4.The court in the impugned judgment was convinced that the suit land was in the names of the original deceased owners; that the 2nd respondent did not take out letters of administration hence he lacks the locus standi to institute the counterclaim. The court found that the suit property was registered in the names of the 1st respondent and therefore it was not available to the 2nd respondent; that the suit land did not form part of the estate of the deceased. It was found that the 2nd respondent failed to demonstrate how he acquired title in his name; that the registration of title in his names was fraudulent and that he did not acquire a genuine title to the suit property. It was refuted that the applicants were innocent purchasers for value; that because the 2nd respondent acquired his title fraudulently, he had no title to pass to the applicants. The ELC concluded that the 1st respondent proved fraud against the applicants and the 2nd respondent. Judgment was entered in the following terms;a.“That the title of the 2nd respondent, Abdalla Said Kugotwa, to the land known as title No Galu/Kinondo/1 was improperly procured and the same is hereby cancelled.b.That having no title, Abdalla Said Kugotwa could not properly have sold and transferred land parcel known as Title No Galu/Kinondo/1, and the registration of Thaddeus Kiminza Mutiso, Jane Njeri Mutiso, Mwicigi Kaniu and Jane Gathoni Mwicigi, the applicants as proprietors thereof is hereby cancelled.c.That the register of the land parcel known as Title No Galu/Kinondo/1 be rectified so as to remove the entries in favour of the applicants, and the title to revert back to the proprietorship of Wangulu Enterprises Limited.d.The applicants shall jointly and severally pay the plaintiff damages assessed at Kshs1,000,000/- together with interest from the date of this judgment.e.A mandatory injunction is hereby issued compelling the applicants by themselves, their employees, servants and/or agents and all persons claiming any title interest through any of them to deliver vacant possession of land known as Title No Galu/Kinondo/1 to the 2nd respondent within 60 days of the date of delivery of this judgment and at their cost to remove and/or otherwise demolish any developments, buildings, and/or fittings put up thereon and to carry away any debris resulting from such demolition and/or removal, in default, the 1st respondent shall be at liberty to remove and/or demolish any such developments, buildings and/or fittings at the applicants’ cost.f.The 2nd respondent’s counter-claim is dismissed with costs to the plaintiff.g.Costs of the suit together with interest thereon are awarded to the 1st respondent against the applicants jointly and severally.”1.The Applicants were dissatisfied with the impugned decision and filed a notice of appeal dated July 27, 2020. The memorandum of appeal faults the learned ELC Judge for finding fraud on the part of the applicants; for failing to find that they are innocent purchasers for value; for failing to find fraud on the part of the 1st respondent and for awarding general damages to the 1st respondent. It was sought that the impugned decision be set aside.2.The application is opposed by the replying affidavit sworn by the 1st respondent’s director dated February 6, 2023. He complained that the application was filed 8 months after the judgement of the ELC court; that the application was served 1 year and 8 months after filing; that the inordinate delay in filing and service of the application is unexplained. It was revealed that the 1st respondent is in physical possession of the suit property; that in June 2021 the applicants’ names were canceled from the land register and the 1st respondent’s name put in their stead. He deposed that the decree of the court has substantially been executed; that there has been a mutation registered on the suit property, thereby changing its nature and character, and therefore there is nothing to stay. He urged that it was a priori, that the intended appeal is overtaken by events. On the issue of general damages, he deposed the 1st respondent had financial muscle to refund.3.Counsel to Abdalla Said Kugotwa, the 2nd respondent, Mr. Yusuf Abubakar, filed an affidavit on behalf of his client dated February 24, 2023. In that affidavit, the counsel deposes that after he was explained to the judgment of the ELC herein, the 2nd respondent directed him to file an appeal. He deposed that his client is therefore in support of the application.4.The application was heard on March 28, 2023. Present at the virtual hearing was learned counsel, Ms. Amutari for the applicants and Ms. Ngige for the 1st respondent. There was no appearance for Mr. Aboubakar for the 2nd respondent and Mr. Mwandaje for the 3rd and 4th respondent despite service with the hearing notice.5.Ms. Amutari relied on the written submissions dated December 7, 2022 which she highlighted. Counsel urged that in 7 days of the date of the hearing of this application, the applicants would serve their appeal. Counsel urged that the dispute in the case was over the suit property which had two titles, and that the ELC did not address that issue. That the 1st respondent has assumed the position of owner which may lead to the applicants’ title being cancelled. She urged that the applicants had sentimental value over the suit property, which cannot adequately be compensated.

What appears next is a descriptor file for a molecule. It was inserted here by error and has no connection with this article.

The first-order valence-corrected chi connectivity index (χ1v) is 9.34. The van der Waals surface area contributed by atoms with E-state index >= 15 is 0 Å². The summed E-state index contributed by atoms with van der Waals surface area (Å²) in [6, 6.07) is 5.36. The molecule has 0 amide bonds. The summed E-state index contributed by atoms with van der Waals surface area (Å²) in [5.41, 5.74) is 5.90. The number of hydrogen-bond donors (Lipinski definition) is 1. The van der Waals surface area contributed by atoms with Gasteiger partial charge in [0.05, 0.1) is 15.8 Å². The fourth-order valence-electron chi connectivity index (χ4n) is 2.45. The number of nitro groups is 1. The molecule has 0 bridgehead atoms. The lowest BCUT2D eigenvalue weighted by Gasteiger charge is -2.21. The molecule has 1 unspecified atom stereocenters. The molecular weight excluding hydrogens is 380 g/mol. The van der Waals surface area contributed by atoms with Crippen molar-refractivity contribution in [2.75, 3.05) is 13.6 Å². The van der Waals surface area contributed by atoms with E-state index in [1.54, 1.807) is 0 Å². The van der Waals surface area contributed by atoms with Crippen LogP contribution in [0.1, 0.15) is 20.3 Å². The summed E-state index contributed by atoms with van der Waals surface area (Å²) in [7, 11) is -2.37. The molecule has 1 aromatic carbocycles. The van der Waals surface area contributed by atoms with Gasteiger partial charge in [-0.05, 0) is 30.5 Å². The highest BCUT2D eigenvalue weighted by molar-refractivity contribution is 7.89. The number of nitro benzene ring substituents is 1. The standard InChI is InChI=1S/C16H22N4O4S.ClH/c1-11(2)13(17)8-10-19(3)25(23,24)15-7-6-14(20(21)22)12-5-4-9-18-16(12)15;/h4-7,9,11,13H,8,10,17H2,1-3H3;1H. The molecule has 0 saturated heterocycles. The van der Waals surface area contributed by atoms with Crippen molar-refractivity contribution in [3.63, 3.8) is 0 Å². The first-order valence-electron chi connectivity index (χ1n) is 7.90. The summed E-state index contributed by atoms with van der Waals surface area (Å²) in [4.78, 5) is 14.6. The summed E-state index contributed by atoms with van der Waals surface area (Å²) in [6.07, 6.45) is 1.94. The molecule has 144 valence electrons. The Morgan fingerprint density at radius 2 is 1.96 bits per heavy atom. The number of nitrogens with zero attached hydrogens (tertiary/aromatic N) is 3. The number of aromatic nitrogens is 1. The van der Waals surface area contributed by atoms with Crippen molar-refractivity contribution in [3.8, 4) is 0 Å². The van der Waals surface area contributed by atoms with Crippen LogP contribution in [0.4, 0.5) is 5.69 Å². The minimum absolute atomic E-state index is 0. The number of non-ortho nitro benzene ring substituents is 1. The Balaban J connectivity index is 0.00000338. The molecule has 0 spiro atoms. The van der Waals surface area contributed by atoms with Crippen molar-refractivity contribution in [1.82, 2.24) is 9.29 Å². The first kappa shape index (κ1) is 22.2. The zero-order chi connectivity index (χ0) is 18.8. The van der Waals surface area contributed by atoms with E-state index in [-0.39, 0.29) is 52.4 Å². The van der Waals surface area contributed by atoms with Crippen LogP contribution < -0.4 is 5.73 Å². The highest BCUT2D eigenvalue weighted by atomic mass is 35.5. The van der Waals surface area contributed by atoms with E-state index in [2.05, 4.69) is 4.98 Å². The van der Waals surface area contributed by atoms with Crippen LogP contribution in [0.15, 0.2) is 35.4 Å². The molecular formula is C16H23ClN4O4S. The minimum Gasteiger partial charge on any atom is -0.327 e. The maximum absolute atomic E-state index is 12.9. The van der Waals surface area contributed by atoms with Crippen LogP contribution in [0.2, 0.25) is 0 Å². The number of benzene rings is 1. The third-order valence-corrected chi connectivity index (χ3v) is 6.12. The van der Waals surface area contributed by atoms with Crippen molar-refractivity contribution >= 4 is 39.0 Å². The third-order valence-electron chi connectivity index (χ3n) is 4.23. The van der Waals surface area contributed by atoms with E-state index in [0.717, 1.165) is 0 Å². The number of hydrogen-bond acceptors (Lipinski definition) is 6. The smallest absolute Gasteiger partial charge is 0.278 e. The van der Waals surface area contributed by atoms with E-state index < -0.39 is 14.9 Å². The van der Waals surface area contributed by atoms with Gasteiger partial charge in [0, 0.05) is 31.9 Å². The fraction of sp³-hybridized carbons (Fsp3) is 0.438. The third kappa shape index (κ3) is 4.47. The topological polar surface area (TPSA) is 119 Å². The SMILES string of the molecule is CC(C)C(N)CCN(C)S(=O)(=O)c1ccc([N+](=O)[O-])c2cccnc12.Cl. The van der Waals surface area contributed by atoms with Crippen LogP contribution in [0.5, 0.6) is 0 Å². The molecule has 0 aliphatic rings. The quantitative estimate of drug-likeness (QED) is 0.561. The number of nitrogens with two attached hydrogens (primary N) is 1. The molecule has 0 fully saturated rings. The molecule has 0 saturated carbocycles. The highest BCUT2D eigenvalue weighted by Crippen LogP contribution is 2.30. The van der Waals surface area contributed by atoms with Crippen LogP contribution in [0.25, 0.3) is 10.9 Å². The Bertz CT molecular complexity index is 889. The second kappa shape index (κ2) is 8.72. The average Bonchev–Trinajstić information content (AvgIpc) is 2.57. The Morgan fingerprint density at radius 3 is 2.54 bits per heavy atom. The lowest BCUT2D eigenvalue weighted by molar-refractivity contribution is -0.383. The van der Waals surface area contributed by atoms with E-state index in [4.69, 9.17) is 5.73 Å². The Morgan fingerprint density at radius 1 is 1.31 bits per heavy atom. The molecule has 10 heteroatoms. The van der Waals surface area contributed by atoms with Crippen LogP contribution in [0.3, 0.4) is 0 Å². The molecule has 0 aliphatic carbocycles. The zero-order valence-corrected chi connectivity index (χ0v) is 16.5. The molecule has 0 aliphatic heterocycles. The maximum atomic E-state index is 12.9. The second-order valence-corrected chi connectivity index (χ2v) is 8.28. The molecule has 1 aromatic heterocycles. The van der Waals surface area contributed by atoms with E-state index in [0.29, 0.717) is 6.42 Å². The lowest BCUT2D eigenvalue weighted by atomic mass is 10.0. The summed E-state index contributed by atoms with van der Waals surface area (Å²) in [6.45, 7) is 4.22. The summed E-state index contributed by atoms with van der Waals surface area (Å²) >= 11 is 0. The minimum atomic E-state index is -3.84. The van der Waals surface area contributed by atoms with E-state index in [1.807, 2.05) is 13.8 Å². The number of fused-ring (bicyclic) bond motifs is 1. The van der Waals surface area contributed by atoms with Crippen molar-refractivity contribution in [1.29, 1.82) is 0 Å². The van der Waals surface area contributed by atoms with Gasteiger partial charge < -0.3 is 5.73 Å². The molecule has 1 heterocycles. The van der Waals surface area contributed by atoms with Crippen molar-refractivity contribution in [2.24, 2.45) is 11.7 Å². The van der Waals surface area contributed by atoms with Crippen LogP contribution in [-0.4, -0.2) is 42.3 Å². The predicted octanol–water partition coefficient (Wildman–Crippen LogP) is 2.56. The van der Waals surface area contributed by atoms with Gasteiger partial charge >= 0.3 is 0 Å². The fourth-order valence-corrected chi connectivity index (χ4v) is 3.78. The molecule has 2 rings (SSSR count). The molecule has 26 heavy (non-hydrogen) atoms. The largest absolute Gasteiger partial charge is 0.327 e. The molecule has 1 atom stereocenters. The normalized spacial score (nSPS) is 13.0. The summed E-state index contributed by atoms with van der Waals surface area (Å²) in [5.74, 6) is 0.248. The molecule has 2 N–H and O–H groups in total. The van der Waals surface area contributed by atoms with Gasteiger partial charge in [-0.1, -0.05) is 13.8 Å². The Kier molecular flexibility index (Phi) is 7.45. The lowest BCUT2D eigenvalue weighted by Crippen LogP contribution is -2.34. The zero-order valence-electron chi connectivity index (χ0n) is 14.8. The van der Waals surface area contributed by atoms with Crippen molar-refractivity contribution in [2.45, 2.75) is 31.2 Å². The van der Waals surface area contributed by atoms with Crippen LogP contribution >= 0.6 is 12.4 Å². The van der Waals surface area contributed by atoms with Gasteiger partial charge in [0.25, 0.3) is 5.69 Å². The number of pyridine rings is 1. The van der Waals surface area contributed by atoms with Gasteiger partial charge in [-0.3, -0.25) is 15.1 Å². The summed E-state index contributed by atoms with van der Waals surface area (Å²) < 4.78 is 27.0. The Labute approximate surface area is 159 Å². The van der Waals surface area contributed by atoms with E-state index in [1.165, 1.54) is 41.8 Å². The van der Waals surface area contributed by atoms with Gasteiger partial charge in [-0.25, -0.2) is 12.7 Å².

10.Ms. Ngigi for the 1st Respondent relied on their submissions dated February 6, 2023. Counsel challenged the validity of the appeal, urging that the notice of appeal was filed 8 months after the date of the judgment. Counsel submitted that the nugatory test was not met because the land register was rectified, the applicant’s names cancelled, and the ownership of the suit property reverted back to the 2nd Respondent. Cited was the case of Coastland Properties Ltd v Vipinkumar Nathalala Shah & 2 Others  eKLR for the proposition that the order sought if granted will be in vain as the appeal has been overtaken by events. She urged the appeal was not arguable as the owners of the suit land were deceased, which the applicants would have known if they exercised due diligence and examined the register. That as the 2nd respondent had no letters of administration there was doubt whether the applicants were innocent purchasers for value; that there was therefore nothing to argue in the intended appeal. Cited was the case of Tarbana Company Limited v Harcharan Singh Sehmi & 7 Others  eKLR.